November Update// Thoughts on Diversification


More Than Meets the Eye

It doesn’t look like much has changed on the graph since last month. Our assets as a multiple of annual spending increased ever so slightly from 15.6 to 15.7X. However there was much happening behind the scenes and beyond the numbers to discuss this month.

On the assets side, I was excited to sit down and look at our numbers this month with daily reports of markets at “all-time highs”. Our assets did go up, but by only 2.2% from where we were last month. While that is nothing to sneeze at (anyone who would not sign up for 25+% annualized gains on a passive portfolio, please raise your hand), I was a bit disappointed to see those results after all the hype about the post-election market rally. To give that context, consider that we have about 35% of our portfolio between the Vanguard Total Stock Market and S&P 500 Index funds which were up about 4.5% for the month and another 10% in the Vanguard Small Cap Value Index, up a whopping 10.2% for the month.

However, as the US markets have been going crazy, international funds are all down. Most notable were emerging markets, down 4.3% for the month, with Europe down 2.1% and Pacific Rim stocks down 1.3%. Bonds dropped over 2% due to a small rise in interest rates. REITs were also down nearly 2% in November. Overall, it was much more of a mixed bag than I was anticipating.

On the spending side, we decided to try to make a conscious effort to stay at home and just relax for the month after running almost every weekend in September and October including trips to Colorado, New England, and Washington D.C., as well as a couple of local climbing trips. We would slow down and recharge. We discussed having a “No Spend November” to experiment with how little we could spend. Well, we kind of did well. Despite hosting both of our families for Thanksgiving and getting our Christmas shopping done for the year, our spending was down about $200 compared to last November aside from two big spends.

However, the two big spends, turned out being pretty big. Mrs. EE had some medical bills with a trip to a specialist regarding her autoimmune condition and another visit to a hand specialist, complete with MRI, for a climbing related injury. Luckily, she got pretty good news on all fronts aside from the bills. Up until the last eighteen months, aside from the birth of our daughter, we have had virtually no medical expenses. Seeing how much these expenses have added up over the past year give us a new appreciation for the importance of both good health AND having good insurance to successfully navigate early retirement.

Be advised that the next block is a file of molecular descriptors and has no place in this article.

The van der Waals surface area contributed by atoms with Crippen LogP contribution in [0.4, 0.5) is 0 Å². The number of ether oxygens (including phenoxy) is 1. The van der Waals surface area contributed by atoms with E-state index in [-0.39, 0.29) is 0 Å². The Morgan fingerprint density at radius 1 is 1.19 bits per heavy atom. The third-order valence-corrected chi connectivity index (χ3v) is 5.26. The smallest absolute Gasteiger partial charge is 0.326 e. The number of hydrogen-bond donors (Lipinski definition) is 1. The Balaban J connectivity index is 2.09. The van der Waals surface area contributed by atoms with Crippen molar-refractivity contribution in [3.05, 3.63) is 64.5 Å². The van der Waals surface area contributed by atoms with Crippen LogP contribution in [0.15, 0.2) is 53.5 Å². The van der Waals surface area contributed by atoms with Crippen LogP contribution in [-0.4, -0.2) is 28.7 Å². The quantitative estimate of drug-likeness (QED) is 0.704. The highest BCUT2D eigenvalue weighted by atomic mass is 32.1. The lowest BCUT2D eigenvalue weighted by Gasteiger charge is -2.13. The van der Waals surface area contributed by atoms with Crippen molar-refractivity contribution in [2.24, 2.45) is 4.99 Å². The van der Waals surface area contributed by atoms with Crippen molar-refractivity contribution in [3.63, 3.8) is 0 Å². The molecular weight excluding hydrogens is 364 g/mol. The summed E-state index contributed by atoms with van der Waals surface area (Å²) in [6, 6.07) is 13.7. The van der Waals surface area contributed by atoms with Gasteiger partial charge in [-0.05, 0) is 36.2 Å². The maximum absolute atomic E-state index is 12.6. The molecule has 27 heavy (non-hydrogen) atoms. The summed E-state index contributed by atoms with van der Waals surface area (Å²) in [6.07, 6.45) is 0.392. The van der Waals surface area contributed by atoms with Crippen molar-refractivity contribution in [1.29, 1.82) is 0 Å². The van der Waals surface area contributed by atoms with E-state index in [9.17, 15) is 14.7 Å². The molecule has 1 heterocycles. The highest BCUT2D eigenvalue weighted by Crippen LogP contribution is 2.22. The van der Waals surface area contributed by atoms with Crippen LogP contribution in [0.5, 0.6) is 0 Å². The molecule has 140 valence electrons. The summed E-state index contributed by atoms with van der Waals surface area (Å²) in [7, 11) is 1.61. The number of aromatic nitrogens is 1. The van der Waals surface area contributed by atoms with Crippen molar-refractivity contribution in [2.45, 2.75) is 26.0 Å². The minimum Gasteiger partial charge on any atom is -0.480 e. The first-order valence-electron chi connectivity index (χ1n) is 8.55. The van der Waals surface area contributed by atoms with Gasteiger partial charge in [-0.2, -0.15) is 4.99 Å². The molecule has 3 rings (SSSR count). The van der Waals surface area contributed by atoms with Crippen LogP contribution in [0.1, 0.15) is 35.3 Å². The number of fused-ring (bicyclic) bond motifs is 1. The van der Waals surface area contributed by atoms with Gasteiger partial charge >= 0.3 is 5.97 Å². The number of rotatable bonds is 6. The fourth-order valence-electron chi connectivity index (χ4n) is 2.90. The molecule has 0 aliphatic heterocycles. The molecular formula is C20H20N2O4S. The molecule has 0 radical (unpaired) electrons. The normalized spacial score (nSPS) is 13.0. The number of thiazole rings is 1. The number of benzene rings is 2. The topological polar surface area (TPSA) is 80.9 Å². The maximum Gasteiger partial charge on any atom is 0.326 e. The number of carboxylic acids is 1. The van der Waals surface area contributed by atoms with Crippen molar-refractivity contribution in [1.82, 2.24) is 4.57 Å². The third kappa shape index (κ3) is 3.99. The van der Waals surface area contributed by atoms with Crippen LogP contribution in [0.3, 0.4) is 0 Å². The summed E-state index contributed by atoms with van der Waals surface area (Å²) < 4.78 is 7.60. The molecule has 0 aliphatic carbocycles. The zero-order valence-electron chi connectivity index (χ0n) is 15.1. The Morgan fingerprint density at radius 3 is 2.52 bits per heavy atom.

We also made a fairly sizable charitable contribution this month. Rather than donating to charities based on regular budgeted amounts, we tend to do most of our charitable giving on an irregular basis as situations arise where we think we can really make an impact and one of those situations came up this month. Some things are more important to us than budgets and our “No Spend” challenge, so we did it. I’ll be writing more about that in a separate post.

All in all, these two spends had our otherwise low monthly expenses up by over $1,000 compared to last November, which came off the books. This increase wiped out most of the investment gains as reflected in the graph. Boo!

Thoughts on Diversification

My disappointment at our investment gains, despite being up by over 2% in just one month, had me reflecting on a lesson from one of my recommended resources for becoming a DIY investor, William Bernstein’s “The Intelligent Asset Allocator”. In the book, when recommending investing portfolios, Bernstein warns of having tolerance for tracking error between a diversified portfolio and a portfolio focused on only domestic stocks. There is good evidence in long-term data for having a diversified portfolio containing international stocks, small stocks and bonds. However, it is easy to feel that you are making the wrong decision during periods when your portfolio is lagging the major domestic indexes that make headlines daily in newspapers, on TV, and the internet.

It is also difficult to block out “expert” opinion. “Experts” are attributing the domestic rally to investors bullish on a pro-business, pro-America President Trump. However, “experts” were also speculating chaos and crashes due to the uncertainty of a Trump presidency. Maybe my post FIRE gig will be to become an expert. Mrs EE always tells me I have a hard time making up my mind and Little EE loves to tell me “I am right, and you are wrong”, so I think I may be qualified!?! Or maybe I’ll just admit what I don’t know and should stick with our diversified investing plan.

I find it important to remind myself that the purpose of diversification is not to try to choose the best performing investment portfolio for any given time period. In fact, diversification 100% guarantees that in any given time period you will not have an optimal portfolio. This is because at least some part of the portfolio will be under-performing relative to the other. To have an optimal portfolio, we need to know what will be the best performing investment class and go 100% all-in there. However, we can never know what that will be for any time, even if we are an “expert”. Therefore, we simply are placing bets in different areas, each with a positive expectation over the long haul, with the idea that over time we will give ourselves a good chance at success no matter what happens in the world. At least that’s what we’re doing until I get my expert credentials.  😉